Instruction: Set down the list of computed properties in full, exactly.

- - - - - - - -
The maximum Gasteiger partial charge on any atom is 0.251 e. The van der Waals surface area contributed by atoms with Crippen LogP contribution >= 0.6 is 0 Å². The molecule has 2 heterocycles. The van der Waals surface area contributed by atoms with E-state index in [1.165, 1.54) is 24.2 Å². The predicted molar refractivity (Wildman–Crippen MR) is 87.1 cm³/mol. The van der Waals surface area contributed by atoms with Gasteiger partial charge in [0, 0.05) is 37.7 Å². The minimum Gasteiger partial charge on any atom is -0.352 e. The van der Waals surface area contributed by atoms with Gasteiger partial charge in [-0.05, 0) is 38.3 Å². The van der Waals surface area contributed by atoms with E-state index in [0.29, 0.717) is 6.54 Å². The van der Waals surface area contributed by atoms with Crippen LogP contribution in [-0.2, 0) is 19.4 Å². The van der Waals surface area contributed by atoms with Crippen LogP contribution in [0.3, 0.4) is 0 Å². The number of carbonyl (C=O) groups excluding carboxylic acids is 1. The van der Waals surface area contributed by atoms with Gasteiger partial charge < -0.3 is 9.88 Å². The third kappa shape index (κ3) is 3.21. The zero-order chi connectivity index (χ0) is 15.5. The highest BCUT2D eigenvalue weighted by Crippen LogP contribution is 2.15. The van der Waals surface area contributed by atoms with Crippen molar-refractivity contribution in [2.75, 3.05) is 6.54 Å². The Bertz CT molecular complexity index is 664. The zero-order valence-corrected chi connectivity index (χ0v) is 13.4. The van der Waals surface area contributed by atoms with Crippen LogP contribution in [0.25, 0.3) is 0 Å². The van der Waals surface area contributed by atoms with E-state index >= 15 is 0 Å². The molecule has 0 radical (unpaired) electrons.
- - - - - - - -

The maximum Gasteiger partial charge on any atom is 0.251 e. The van der Waals surface area contributed by atoms with Crippen LogP contribution >= 0.6 is 0 Å². The molecule has 2 heterocycles. The van der Waals surface area contributed by atoms with E-state index in [1.165, 1.54) is 24.2 Å². The predicted molar refractivity (Wildman–Crippen MR) is 87.1 cm³/mol. The van der Waals surface area contributed by atoms with Gasteiger partial charge in [0, 0.05) is 37.7 Å². The minimum Gasteiger partial charge on any atom is -0.352 e. The van der Waals surface area contributed by atoms with Gasteiger partial charge in [-0.05, 0) is 38.3 Å². The van der Waals surface area contributed by atoms with E-state index in [0.29, 0.717) is 6.54 Å². The van der Waals surface area contributed by atoms with Crippen LogP contribution in [-0.2, 0) is 19.4 Å². The van der Waals surface area contributed by atoms with Crippen LogP contribution in [0.3, 0.4) is 0 Å². The number of carbonyl (C=O) groups excluding carboxylic acids is 1. The van der Waals surface area contributed by atoms with Gasteiger partial charge < -0.3 is 9.88 Å². The third kappa shape index (κ3) is 3.21. The zero-order chi connectivity index (χ0) is 15.5. The highest BCUT2D eigenvalue weighted by Crippen LogP contribution is 2.15. The van der Waals surface area contributed by atoms with Crippen molar-refractivity contribution in [2.75, 3.05) is 6.54 Å². The Bertz CT molecular complexity index is 664. The zero-order valence-corrected chi connectivity index (χ0v) is 13.4. The van der Waals surface area contributed by atoms with Crippen LogP contribution in [0.25, 0.3) is 0 Å². The van der Waals surface area contributed by atoms with E-state index >= 15 is 0 Å². The molecule has 0 radical (unpaired) electrons.